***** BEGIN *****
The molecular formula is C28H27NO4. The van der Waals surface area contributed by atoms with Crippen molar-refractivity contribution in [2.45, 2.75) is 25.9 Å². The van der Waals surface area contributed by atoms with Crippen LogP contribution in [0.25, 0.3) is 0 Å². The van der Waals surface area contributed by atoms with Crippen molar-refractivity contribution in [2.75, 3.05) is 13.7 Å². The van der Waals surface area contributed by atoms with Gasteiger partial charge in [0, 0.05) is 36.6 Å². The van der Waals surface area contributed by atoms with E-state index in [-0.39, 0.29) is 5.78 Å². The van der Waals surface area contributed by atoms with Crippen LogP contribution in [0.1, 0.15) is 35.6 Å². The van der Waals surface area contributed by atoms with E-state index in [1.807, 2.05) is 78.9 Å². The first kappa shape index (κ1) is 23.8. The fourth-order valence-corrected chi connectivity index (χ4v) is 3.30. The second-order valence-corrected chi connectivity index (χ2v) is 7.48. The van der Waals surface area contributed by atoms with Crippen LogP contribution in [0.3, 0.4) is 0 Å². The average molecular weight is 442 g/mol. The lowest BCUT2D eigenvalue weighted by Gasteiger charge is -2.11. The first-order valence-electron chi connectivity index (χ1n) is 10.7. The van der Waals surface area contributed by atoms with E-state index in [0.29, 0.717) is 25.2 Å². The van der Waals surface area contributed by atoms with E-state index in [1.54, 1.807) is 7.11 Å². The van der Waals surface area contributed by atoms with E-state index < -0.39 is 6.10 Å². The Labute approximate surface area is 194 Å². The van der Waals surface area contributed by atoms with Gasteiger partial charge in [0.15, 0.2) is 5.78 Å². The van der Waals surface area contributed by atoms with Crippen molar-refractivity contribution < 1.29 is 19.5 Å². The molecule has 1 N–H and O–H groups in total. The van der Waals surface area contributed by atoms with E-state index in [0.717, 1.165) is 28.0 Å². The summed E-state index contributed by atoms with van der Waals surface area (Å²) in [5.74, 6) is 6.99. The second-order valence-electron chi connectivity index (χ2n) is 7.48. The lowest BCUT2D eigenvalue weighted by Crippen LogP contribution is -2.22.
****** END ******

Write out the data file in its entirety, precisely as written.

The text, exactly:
The molecular formula is C28H27NO4. The van der Waals surface area contributed by atoms with Crippen molar-refractivity contribution in [2.45, 2.75) is 25.9 Å². The van der Waals surface area contributed by atoms with Crippen LogP contribution in [0.25, 0.3) is 0 Å². The van der Waals surface area contributed by atoms with Crippen molar-refractivity contribution in [2.75, 3.05) is 13.7 Å². The van der Waals surface area contributed by atoms with Gasteiger partial charge in [0, 0.05) is 36.6 Å². The van der Waals surface area contributed by atoms with E-state index in [-0.39, 0.29) is 5.78 Å². The van der Waals surface area contributed by atoms with Crippen LogP contribution in [0.1, 0.15) is 35.6 Å². The van der Waals surface area contributed by atoms with E-state index in [1.807, 2.05) is 78.9 Å². The first kappa shape index (κ1) is 23.8. The fourth-order valence-corrected chi connectivity index (χ4v) is 3.30. The second-order valence-corrected chi connectivity index (χ2v) is 7.48. The van der Waals surface area contributed by atoms with Crippen LogP contribution in [0.3, 0.4) is 0 Å². The average molecular weight is 442 g/mol. The lowest BCUT2D eigenvalue weighted by Gasteiger charge is -2.11. The first-order valence-electron chi connectivity index (χ1n) is 10.7. The van der Waals surface area contributed by atoms with E-state index in [0.29, 0.717) is 25.2 Å². The van der Waals surface area contributed by atoms with E-state index in [1.54, 1.807) is 7.11 Å². The van der Waals surface area contributed by atoms with E-state index < -0.39 is 6.10 Å². The Labute approximate surface area is 194 Å². The van der Waals surface area contributed by atoms with Gasteiger partial charge in [0.15, 0.2) is 5.78 Å². The van der Waals surface area contributed by atoms with Crippen molar-refractivity contribution < 1.29 is 19.5 Å². The molecule has 1 N–H and O–H groups in total. The van der Waals surface area contributed by atoms with E-state index in [0.717, 1.165) is 28.0 Å². The summed E-state index contributed by atoms with van der Waals surface area (Å²) in [5.74, 6) is 6.99. The second-order valence-electron chi connectivity index (χ2n) is 7.48. The lowest BCUT2D eigenvalue weighted by Crippen LogP contribution is -2.22.